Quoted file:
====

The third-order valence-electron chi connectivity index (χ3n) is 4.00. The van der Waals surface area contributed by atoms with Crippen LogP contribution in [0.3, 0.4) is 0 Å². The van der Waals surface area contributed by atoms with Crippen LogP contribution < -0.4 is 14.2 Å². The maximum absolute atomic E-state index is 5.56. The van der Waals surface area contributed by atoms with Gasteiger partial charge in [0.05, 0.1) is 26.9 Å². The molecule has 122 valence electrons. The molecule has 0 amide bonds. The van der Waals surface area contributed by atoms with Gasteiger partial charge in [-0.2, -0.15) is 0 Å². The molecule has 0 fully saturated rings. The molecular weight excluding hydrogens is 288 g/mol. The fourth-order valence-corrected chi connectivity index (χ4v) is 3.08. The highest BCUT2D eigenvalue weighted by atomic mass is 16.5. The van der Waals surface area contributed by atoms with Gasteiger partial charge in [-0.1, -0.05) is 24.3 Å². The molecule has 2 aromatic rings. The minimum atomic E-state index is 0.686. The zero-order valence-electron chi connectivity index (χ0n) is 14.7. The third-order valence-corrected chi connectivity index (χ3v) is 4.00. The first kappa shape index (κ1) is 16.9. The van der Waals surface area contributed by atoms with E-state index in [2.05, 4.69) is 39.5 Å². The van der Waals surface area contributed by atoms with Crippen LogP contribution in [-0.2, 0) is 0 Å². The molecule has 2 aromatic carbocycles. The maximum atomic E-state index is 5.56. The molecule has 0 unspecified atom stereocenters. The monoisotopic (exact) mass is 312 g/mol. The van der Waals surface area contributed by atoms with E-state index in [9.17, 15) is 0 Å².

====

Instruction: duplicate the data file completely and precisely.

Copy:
The third-order valence-electron chi connectivity index (χ3n) is 4.00. The van der Waals surface area contributed by atoms with Crippen LogP contribution in [0.3, 0.4) is 0 Å². The van der Waals surface area contributed by atoms with Crippen LogP contribution < -0.4 is 14.2 Å². The maximum absolute atomic E-state index is 5.56. The van der Waals surface area contributed by atoms with Gasteiger partial charge in [0.05, 0.1) is 26.9 Å². The molecule has 122 valence electrons. The molecule has 0 amide bonds. The van der Waals surface area contributed by atoms with Gasteiger partial charge in [-0.2, -0.15) is 0 Å². The molecule has 0 fully saturated rings. The molecular weight excluding hydrogens is 288 g/mol. The fourth-order valence-corrected chi connectivity index (χ4v) is 3.08. The highest BCUT2D eigenvalue weighted by atomic mass is 16.5. The van der Waals surface area contributed by atoms with Gasteiger partial charge in [-0.1, -0.05) is 24.3 Å². The molecule has 2 aromatic rings. The minimum atomic E-state index is 0.686. The zero-order valence-electron chi connectivity index (χ0n) is 14.7. The third-order valence-corrected chi connectivity index (χ3v) is 4.00. The first kappa shape index (κ1) is 16.9. The van der Waals surface area contributed by atoms with E-state index in [2.05, 4.69) is 39.5 Å². The van der Waals surface area contributed by atoms with Crippen LogP contribution in [-0.2, 0) is 0 Å². The molecule has 2 aromatic carbocycles. The maximum atomic E-state index is 5.56. The molecule has 0 unspecified atom stereocenters. The monoisotopic (exact) mass is 312 g/mol. The van der Waals surface area contributed by atoms with E-state index in [9.17, 15) is 0 Å².